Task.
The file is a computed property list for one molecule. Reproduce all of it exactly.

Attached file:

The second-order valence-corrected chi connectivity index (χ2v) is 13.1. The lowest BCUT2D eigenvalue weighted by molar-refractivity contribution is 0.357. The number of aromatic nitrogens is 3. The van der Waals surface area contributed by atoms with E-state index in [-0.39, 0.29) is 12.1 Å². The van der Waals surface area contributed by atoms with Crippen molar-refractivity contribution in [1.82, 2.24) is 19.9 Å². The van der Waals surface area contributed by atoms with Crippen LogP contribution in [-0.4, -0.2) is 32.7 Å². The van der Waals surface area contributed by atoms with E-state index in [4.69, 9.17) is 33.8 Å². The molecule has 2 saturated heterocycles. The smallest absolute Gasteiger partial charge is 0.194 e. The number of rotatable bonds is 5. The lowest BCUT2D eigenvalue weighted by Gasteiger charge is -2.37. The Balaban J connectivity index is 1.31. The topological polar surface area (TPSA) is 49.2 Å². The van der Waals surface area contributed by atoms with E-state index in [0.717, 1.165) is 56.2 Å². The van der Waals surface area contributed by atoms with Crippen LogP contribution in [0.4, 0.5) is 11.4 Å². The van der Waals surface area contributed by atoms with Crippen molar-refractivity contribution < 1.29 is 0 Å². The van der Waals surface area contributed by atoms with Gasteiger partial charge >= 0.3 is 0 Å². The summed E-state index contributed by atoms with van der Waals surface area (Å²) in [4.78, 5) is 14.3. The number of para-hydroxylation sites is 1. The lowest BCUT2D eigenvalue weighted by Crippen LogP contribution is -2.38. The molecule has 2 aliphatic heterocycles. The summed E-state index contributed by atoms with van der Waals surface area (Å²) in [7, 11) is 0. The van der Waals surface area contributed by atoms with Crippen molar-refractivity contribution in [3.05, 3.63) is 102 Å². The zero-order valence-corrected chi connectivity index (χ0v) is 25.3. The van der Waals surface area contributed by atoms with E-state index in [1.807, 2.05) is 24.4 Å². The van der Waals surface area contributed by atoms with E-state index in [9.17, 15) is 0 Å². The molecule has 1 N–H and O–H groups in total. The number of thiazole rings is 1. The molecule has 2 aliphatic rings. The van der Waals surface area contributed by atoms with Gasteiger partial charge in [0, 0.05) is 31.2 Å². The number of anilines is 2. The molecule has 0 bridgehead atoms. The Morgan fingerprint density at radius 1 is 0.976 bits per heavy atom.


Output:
The second-order valence-corrected chi connectivity index (χ2v) is 13.1. The lowest BCUT2D eigenvalue weighted by molar-refractivity contribution is 0.357. The number of aromatic nitrogens is 3. The van der Waals surface area contributed by atoms with E-state index in [-0.39, 0.29) is 12.1 Å². The van der Waals surface area contributed by atoms with Crippen molar-refractivity contribution in [1.82, 2.24) is 19.9 Å². The van der Waals surface area contributed by atoms with Crippen LogP contribution in [-0.4, -0.2) is 32.7 Å². The van der Waals surface area contributed by atoms with E-state index in [4.69, 9.17) is 33.8 Å². The molecule has 2 saturated heterocycles. The smallest absolute Gasteiger partial charge is 0.194 e. The number of rotatable bonds is 5. The lowest BCUT2D eigenvalue weighted by Gasteiger charge is -2.37. The Balaban J connectivity index is 1.31. The topological polar surface area (TPSA) is 49.2 Å². The van der Waals surface area contributed by atoms with E-state index in [0.717, 1.165) is 56.2 Å². The van der Waals surface area contributed by atoms with Crippen LogP contribution in [0.4, 0.5) is 11.4 Å². The van der Waals surface area contributed by atoms with Crippen molar-refractivity contribution < 1.29 is 0 Å². The van der Waals surface area contributed by atoms with Gasteiger partial charge >= 0.3 is 0 Å². The summed E-state index contributed by atoms with van der Waals surface area (Å²) in [4.78, 5) is 14.3. The number of para-hydroxylation sites is 1. The lowest BCUT2D eigenvalue weighted by Crippen LogP contribution is -2.38. The molecule has 2 aliphatic heterocycles. The summed E-state index contributed by atoms with van der Waals surface area (Å²) in [7, 11) is 0. The van der Waals surface area contributed by atoms with Crippen molar-refractivity contribution in [3.05, 3.63) is 102 Å². The zero-order valence-corrected chi connectivity index (χ0v) is 25.3. The van der Waals surface area contributed by atoms with E-state index in [1.807, 2.05) is 24.4 Å². The van der Waals surface area contributed by atoms with E-state index in [9.17, 15) is 0 Å². The molecule has 1 N–H and O–H groups in total. The number of thiazole rings is 1. The molecule has 2 aliphatic rings. The van der Waals surface area contributed by atoms with Gasteiger partial charge in [0, 0.05) is 31.2 Å². The number of anilines is 2. The molecule has 0 bridgehead atoms. The Morgan fingerprint density at radius 1 is 0.976 bits per heavy atom.